IVR032_SPECTRAL_LORE_III_front_cover_lowI’m not sure if I’ve been paying more attention than normal over the past few months and burrowing into those dark corners to find new and interesting stuff, but 2014 is slowly but surely turning out to be one hell of a year. Helping things along is the rather adventurous and brilliantly named I,Voidhanger label and their latest crop of finely tuned monstrosities. February’s Howls of Ebb was a sure fire contender for ugliest release of the year and possible annual top ten hopeful. Now comes this piece of atmospheric black metal which is nothing short of breath-taking. Some might say the most breath-taking aspect of ‘III’ is the length that even includes one 11 and-a-half minute acoustic guitar meets piano track. But, in almost 90 minutes of music, that represents but a moment in time. Have no fear, there is some excellent black metal in here, a relentless sonic evolution and, in all the sweeping chaos, a mind-boggling attention to detail and dedicated musicianship. Yes, a work of atmospheric black metal clocking in at almost 90 minutes has disaster written all over it. One man band, you say? Let me fetch my hot water bottle and pyjamas in preparation for a worthy but lengthy snoozathon. Atmospheric black metal without rubbish bits in between the songs? Don’t be silly. However, rather than the kind of rhythmic, folky riffs, ambient sounds and falteringly experimental nonsense we so often end up with in these situations, Spectral Lore is a gripping, ever-evolving treat that is not only brave in its scope but singularly pulls it all off.

There a familiar influences all the way through this. The dissonance of Deathspell Omega, the adventure of Wolves In The Throne Room, the sheer exhilaration of the iciest black metal tremolo highs from Enslaved or more recent bands like Eis. Then there’s the Drudkh-style hooks and fleeting pastoral moments that sound like Empyrium with a nice warming shot of rum. But sewn into the seams of ‘III’ is a level of activity that is stunning given the length of the album. Anyone familiar with Spectral Lore previous works, I dare say, might be prepared for – and possibly slightly nervous to find out – what he might achieve on such an ambitious project as this. Nervous because there is vast potential to disappear up one’s own proverbial with such a vast blank canvas at one’s fingertips. But most definitely prepared for the eventuality that Ayloss had the potential to achieve something immense.

It’s very tempting to dissect this on a track by track basis. Most of them are between 10 and 15 minutes long and manage to conjure up some very distinct moods. You could easily take each individual track and get to know them one at a time, and I would highly recommend that as an avenue into this – like a serial cosmic black metal event experienced over several days. But I’ll confine myself to saying that the final half – 40 minutes or so – of the release is by far the most digestible and worth getting to if you’re finding the initial going a little hard. The moods over these tracks range from warm and relaxing to pure elation. Just when you’re on the verge of thinking he’s lost it, you’re gathered up into the next climax.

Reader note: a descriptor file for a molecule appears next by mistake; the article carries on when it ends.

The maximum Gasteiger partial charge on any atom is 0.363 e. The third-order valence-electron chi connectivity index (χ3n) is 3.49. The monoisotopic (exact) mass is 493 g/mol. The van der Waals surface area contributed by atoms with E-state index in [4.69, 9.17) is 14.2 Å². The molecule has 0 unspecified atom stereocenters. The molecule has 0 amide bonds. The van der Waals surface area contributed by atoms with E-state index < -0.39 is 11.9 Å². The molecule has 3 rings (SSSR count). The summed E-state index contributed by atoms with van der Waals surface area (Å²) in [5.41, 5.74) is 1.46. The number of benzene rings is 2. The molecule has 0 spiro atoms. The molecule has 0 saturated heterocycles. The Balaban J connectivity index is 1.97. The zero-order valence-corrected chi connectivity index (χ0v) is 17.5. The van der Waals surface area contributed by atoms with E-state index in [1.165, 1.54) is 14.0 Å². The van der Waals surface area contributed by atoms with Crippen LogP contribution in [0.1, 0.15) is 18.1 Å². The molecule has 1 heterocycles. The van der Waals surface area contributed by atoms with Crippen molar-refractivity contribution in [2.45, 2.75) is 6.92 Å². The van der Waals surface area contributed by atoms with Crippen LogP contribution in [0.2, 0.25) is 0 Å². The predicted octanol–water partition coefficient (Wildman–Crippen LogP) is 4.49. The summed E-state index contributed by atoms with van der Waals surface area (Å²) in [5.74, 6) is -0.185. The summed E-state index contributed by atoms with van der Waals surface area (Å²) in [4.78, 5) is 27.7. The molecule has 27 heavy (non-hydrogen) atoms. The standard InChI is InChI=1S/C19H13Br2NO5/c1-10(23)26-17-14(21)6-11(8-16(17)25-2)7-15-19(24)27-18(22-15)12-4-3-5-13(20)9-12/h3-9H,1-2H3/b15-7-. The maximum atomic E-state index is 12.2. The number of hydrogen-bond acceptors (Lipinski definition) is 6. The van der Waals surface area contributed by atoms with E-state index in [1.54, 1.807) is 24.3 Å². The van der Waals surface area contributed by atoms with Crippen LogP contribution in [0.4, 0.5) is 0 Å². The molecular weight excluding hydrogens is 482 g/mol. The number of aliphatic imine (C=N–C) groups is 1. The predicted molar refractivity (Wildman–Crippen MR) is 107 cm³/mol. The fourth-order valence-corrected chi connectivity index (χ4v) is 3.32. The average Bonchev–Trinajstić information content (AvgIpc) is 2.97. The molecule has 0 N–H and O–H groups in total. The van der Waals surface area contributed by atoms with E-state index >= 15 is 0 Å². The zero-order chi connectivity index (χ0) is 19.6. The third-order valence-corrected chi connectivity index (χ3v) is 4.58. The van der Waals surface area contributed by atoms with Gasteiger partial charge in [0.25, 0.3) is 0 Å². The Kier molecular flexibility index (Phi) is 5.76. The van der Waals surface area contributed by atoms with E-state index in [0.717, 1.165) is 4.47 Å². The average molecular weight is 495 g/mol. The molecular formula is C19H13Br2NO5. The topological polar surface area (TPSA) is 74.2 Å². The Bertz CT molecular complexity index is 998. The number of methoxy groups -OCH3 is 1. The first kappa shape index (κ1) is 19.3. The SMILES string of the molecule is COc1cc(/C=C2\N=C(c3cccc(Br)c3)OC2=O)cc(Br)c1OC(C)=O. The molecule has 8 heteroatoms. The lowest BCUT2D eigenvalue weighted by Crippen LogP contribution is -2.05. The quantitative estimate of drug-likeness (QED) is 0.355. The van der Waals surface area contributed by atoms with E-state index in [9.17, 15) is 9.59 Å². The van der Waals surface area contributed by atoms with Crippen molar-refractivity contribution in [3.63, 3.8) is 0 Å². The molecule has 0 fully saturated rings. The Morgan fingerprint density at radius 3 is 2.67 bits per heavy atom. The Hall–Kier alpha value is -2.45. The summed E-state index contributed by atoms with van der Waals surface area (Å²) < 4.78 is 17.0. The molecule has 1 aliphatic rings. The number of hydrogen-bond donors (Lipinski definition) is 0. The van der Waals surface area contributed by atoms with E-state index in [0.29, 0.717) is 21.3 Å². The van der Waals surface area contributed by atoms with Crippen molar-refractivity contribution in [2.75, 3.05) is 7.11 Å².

The first half – four tracks – is definitely more intense and hard going, at least at initially. It begins with a freezing blast, the glacial upper limit of the album. Thereafter things get a little more challenging through the second track (The Veiled Garden) – almost like you’re being tested before you’re introduced to the delights to come. My advice is: persevere. After your brain has been well and truly fucked sideways, it’s about to be massaged back to life again over the next hour with a combination of black metal meets death metal musicianship (Ayloss’s other band is death metal band Divine Element), and space rock. What is truly impressive is that each small moment is given life, each part of the album constantly evolves, first into horizon-reaching soundscapes and then into and lush black metal crescendos to the point where I couldn’t shake the feeling that fingers must have bled in the production of this piece of work.

What’s intriguing is that each time I listen to the tracks the shorter they seem to get – like getting sucked into some weird temporal warp where time speeds up the more you focus on every well-thought out note. And if you like the sound of all that and can make it to the last couple of tracks you’re in for a real treat. I’m sure some people will hear this and see only an indulgent one-man project or the constituent parts which, taken individually, you may have heard somewhere before. But that would be a shame. Because there are so many albums produced these days that don’t even reach the foothills of where Ayloss had gone with this. This is an impressively crafted piece of work that is as entertaining as it is inspiring.

(9/10 Reverend Darkstanley)